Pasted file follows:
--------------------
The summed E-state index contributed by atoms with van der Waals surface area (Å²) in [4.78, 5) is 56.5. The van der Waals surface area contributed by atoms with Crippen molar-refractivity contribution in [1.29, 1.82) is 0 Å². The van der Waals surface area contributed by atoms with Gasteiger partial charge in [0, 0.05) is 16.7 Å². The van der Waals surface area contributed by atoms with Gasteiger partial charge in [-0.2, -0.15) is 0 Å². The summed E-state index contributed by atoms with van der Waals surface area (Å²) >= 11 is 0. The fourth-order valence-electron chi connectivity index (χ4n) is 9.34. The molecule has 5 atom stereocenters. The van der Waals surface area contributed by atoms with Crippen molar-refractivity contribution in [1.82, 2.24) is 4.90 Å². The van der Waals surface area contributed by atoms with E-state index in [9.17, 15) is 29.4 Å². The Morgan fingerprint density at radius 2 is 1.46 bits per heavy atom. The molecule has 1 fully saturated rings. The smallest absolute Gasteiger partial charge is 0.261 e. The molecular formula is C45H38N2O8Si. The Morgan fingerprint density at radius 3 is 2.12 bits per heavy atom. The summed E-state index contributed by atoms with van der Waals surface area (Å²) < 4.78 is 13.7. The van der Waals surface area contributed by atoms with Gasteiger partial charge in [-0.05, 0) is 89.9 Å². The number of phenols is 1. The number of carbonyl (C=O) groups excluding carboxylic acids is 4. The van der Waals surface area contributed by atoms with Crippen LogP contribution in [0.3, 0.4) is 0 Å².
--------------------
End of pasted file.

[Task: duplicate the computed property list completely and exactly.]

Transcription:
The summed E-state index contributed by atoms with van der Waals surface area (Å²) in [4.78, 5) is 56.5. The van der Waals surface area contributed by atoms with Crippen molar-refractivity contribution in [1.29, 1.82) is 0 Å². The van der Waals surface area contributed by atoms with Gasteiger partial charge in [0, 0.05) is 16.7 Å². The van der Waals surface area contributed by atoms with Gasteiger partial charge in [-0.2, -0.15) is 0 Å². The summed E-state index contributed by atoms with van der Waals surface area (Å²) >= 11 is 0. The fourth-order valence-electron chi connectivity index (χ4n) is 9.34. The molecule has 5 atom stereocenters. The van der Waals surface area contributed by atoms with Crippen molar-refractivity contribution in [1.82, 2.24) is 4.90 Å². The van der Waals surface area contributed by atoms with E-state index in [9.17, 15) is 29.4 Å². The Morgan fingerprint density at radius 2 is 1.46 bits per heavy atom. The molecule has 1 fully saturated rings. The smallest absolute Gasteiger partial charge is 0.261 e. The molecular formula is C45H38N2O8Si. The Morgan fingerprint density at radius 3 is 2.12 bits per heavy atom. The summed E-state index contributed by atoms with van der Waals surface area (Å²) < 4.78 is 13.7. The van der Waals surface area contributed by atoms with Gasteiger partial charge in [-0.05, 0) is 89.9 Å². The number of phenols is 1. The number of carbonyl (C=O) groups excluding carboxylic acids is 4. The van der Waals surface area contributed by atoms with Crippen LogP contribution in [0.3, 0.4) is 0 Å².